‘We are taking Gran to the hospital’: Elder care unpredictable, exhausting

The call came very early one morning. It was hot and hazy just before the July long weekend. The ringing phone woke me from a deep sleep and the rushed voice on the other end said, “The ambulance is on the way — we are taking Gran to the hospital — can you please meet us there.” I got dressed and was out the door before I was fully awake.

I was joining thousands of other working Canadians providing acute elder care. Other entrepreneurs, employees, managers and executives face similar situations every day; a spouse has a heart attack, a parent falls and breaks a hip or an in-law becomes increasingly disoriented and confused.

I recently talked with three executives about this subject and their stories were remarkably similar. Each one described how they took a week off to visit their mother, expecting to finalize plans for selling the family home and moving mom into a supportive environment. And each returned home disappointed and no further ahead than when they left. Mom’s home is not up for sale and there are no plans to put it on the market any time soon.

For executives and managers accustomed to being in charge, dealing with a long and complex set of issues associated with caring for an aging parent can be very frustrating.

Elder care defined

Elder care is complex, unpredictable and exhausting. It can take time, drain your energy and consume resources. It is often episodic, requiring minimal effort one day and intense effort the next. Elder care tends to become more complex over time. It can start simply with shopping, driving or snow shovelling and expand into intimate personal care.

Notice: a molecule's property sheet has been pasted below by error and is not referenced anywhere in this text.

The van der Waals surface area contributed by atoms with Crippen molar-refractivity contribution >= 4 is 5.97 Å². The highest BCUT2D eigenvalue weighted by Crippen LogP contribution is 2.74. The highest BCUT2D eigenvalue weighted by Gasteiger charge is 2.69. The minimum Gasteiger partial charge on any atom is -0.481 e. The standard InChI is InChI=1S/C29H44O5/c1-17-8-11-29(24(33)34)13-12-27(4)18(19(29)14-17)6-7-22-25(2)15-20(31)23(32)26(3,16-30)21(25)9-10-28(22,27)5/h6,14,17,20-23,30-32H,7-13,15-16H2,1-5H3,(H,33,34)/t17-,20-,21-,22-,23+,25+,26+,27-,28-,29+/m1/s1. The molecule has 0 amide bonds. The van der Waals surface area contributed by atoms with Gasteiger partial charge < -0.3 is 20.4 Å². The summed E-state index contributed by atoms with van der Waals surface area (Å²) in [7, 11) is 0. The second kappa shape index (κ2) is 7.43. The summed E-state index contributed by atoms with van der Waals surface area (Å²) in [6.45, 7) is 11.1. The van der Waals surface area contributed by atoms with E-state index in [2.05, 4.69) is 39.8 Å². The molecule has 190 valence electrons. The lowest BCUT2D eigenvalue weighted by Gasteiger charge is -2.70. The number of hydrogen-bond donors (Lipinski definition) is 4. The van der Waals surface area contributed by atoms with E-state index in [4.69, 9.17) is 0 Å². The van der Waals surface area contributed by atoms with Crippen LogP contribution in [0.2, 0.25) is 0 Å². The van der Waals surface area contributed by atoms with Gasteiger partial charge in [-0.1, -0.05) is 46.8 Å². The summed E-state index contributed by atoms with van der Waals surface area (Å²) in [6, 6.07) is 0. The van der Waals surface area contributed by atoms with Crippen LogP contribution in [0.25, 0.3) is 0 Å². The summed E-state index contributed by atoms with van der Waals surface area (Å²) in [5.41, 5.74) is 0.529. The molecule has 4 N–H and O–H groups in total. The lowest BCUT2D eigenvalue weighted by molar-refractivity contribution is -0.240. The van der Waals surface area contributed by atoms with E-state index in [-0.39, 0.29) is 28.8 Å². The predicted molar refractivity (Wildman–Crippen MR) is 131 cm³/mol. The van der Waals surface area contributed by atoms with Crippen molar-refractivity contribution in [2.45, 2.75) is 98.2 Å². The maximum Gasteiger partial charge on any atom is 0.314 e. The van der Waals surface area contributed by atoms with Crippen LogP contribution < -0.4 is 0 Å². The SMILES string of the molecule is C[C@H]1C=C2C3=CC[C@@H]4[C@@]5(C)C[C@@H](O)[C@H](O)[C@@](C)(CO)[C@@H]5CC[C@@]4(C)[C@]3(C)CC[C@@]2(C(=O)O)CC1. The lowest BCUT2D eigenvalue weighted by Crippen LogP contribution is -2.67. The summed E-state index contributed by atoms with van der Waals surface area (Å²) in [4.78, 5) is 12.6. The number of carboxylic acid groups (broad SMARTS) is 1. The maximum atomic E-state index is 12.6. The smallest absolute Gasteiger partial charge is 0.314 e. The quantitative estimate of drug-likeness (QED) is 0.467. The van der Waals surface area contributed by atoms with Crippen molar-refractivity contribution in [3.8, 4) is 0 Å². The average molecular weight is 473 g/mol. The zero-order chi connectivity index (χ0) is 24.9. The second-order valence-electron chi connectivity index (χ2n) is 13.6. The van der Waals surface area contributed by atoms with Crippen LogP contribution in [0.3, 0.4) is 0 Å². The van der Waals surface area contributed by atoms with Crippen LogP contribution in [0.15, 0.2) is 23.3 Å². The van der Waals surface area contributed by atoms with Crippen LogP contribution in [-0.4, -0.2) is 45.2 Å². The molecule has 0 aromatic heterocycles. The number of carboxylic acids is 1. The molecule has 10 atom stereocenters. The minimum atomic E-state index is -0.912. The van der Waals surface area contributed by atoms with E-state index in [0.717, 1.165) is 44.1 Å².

Elder care is unforgiving and does not have a happy ending, unlike child care where the end of daily parenting means you get to stand back and watch your children grow into adulthood, independence and success. The end of elder care means loss and grief.

Parenting is more forgiving — if you miss dinner with your family to attend a meeting you can make it up the next day. But if you miss the last few days of your parent’s life — there is no way to ever make it up.

Elder care is also unpredictable. The doctors told us that my grandmother would not likely live more than a few days — ten weeks later she died peacefully with my mother and me at her side.

The toll it takes

Providing elder care is physically, emotionally and intellectually exhausting and it touches many people directly and indirectly. When I was unavailable this summer colleagues stepped in to take my place at the last minute, make presentations to hundreds of people, prepare reports, renegotiate deadlines with clients and postpone or cancel events. Their stress levels increased as they tried to both pick up my workload and provide me with personal and emotional support.

My clients experienced heightened stress as they had to adjust to the changes we were forced to make.

My immediate family had to drastically change vacation plans. My son moved back home to help manage the household, while my husband took care of our daughter and I moved in with my grandmother to provide her with the care she required and the help my mother needed.

Evolution of employer supported elder care

Over the past decade employers have changed their approach to elder care. Historically, employers provided some unpaid family or caring leaves, resource and referral programs (access to community services contact information) and limited counselling and consultation on managing elder care. But these quick-fix solutions fail to recognize the complexity of the issue.

There are two aspects to elder care: the internal and external. Internal is the physical, emotional, and spiritual side of the relationship.